# Problem from the Cormen appendix C 1.13

I am currently working on CLRS 1.13. The idea is to use Stirling's approximation to prove that

$${2n \choose n} = \frac{2^{2n}}{\sqrt{\pi n}} \left( 1 + O \left( \frac{1}{n} \right) \right)$$

Now directly replacing Stirling's approximation I arrive to something like:

$${2n \choose n} = \frac{2^{2n} \left( 1 + \Theta(\frac{1}{2n}) \right)}{ \sqrt{\pi n} \left(1 + \Theta( \frac{1}{n}) \right)^2 }$$

Now the quotient is a function that ends up being $$O(\frac{1}{n})$$ because we have terms in $$O(\frac{1}{n})$$ and $$O(\frac{1}{2n})$$. The problem is that even if there is a quotient of two functions that are $$O(\frac{1}{n})$$.

I don't know if the result is still $$O(\frac{1}{n})$$. In fact I haven't seen any general rule for the quotient of two big $$O$$ s.

Is there a general rule that I can apply here?

## 1 Answer

Just simply use the inequality $$1 + \Theta(1/n) \geq 1$$ in the denominator. You will get the required answer.

• @plop $f(n)$ is positive right? so the inequality should be correct for all $f \in \Theta(1/n)$. – Inuyasha Yagami Feb 1 at 16:59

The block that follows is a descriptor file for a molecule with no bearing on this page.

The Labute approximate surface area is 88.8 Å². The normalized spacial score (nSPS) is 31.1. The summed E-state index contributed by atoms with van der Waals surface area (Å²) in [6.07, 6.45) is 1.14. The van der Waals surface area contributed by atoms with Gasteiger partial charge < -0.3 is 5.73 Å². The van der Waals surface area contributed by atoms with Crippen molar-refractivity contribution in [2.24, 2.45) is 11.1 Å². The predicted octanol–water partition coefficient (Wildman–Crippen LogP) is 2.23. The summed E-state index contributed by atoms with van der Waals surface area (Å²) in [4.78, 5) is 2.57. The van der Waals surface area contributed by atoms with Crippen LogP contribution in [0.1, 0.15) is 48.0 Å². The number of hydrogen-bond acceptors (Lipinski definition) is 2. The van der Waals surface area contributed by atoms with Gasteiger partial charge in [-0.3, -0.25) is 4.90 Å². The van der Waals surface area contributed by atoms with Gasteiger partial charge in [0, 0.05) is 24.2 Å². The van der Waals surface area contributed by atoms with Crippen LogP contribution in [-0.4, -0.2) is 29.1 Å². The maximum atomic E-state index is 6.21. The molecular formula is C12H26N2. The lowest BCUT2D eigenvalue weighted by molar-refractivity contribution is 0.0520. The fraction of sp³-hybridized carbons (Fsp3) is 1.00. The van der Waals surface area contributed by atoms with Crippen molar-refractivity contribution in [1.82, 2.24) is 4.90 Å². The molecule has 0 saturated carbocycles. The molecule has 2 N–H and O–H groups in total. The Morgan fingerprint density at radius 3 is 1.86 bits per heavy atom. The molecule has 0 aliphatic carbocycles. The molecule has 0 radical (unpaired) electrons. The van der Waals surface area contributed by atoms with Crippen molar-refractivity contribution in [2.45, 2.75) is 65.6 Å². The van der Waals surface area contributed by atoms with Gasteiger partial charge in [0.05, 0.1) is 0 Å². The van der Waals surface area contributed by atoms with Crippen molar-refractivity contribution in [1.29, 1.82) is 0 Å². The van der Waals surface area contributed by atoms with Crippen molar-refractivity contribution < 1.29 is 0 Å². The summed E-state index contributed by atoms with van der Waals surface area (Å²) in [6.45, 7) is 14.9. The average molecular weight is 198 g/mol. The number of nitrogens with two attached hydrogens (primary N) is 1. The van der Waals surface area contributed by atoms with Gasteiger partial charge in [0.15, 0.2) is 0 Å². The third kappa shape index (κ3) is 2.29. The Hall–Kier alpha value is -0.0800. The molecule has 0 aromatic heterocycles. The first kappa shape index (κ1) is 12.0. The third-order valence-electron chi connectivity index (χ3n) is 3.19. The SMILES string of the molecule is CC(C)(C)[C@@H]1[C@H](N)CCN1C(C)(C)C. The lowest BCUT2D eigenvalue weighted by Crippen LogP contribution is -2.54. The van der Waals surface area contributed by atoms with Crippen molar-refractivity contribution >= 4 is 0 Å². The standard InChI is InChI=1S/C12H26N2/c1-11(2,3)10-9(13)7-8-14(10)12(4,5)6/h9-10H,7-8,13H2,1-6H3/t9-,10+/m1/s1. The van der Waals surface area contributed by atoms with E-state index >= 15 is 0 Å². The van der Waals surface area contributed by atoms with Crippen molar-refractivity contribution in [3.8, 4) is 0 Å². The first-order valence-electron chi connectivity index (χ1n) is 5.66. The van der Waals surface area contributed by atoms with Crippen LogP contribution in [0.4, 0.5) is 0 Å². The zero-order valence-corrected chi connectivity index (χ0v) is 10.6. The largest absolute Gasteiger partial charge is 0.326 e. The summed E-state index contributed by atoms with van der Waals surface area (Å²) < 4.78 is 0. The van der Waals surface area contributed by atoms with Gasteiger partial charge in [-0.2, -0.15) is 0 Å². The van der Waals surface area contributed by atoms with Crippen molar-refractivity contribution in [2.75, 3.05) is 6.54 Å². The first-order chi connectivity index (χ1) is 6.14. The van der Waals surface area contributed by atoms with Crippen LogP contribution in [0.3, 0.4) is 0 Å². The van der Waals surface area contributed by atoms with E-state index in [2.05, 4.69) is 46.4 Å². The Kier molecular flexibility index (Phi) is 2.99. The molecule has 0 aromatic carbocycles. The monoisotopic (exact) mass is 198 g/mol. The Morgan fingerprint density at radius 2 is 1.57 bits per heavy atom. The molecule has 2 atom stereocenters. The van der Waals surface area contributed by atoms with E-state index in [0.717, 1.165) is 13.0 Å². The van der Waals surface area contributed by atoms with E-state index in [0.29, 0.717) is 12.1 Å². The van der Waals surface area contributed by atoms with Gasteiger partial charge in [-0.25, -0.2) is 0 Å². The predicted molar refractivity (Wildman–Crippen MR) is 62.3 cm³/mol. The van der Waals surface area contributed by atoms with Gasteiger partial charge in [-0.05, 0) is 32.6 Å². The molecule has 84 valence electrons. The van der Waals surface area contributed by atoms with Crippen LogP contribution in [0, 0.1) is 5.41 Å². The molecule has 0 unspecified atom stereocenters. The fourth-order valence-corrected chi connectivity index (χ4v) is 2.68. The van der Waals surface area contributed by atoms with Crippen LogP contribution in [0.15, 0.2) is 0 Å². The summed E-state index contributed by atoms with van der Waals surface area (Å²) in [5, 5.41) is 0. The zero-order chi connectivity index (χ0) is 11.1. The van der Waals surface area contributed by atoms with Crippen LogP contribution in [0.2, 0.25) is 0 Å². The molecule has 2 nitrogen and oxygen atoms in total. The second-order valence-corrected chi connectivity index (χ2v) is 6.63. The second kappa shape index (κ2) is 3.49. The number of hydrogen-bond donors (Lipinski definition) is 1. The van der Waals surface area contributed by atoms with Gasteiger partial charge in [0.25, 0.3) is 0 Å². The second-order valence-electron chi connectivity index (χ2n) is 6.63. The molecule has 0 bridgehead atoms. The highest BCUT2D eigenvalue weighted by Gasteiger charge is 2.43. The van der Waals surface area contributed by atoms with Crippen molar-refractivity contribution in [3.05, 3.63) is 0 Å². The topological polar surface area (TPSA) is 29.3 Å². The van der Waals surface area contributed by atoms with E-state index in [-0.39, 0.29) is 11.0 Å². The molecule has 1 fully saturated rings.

• I was wrong. I was reading $\Theta$ and thinking $O$. For $n$ large, the elements of $\Theta$ do become positive. – plop Feb 1 at 17:02
• @plop I am not aware of the definition of $\Omega$ or $O$ for negative functions. :p – Inuyasha Yagami Feb 1 at 18:09
• @plop However, in Stirling's approximation, the function $f$ is indeed positive. – Inuyasha Yagami Feb 1 at 18:10
• It is the same definitions. They don't make any assumption about the sign of the function. In the case of $\Theta(1/n)$ it follows as a consequence of the definition, since $f\in\Theta(1/n)$ must satisfy $K_1/n\leq f(n)\leq K_2/n$ for some $K_1,K_2>0$ and sufficiently large $n$. – plop Feb 1 at 18:36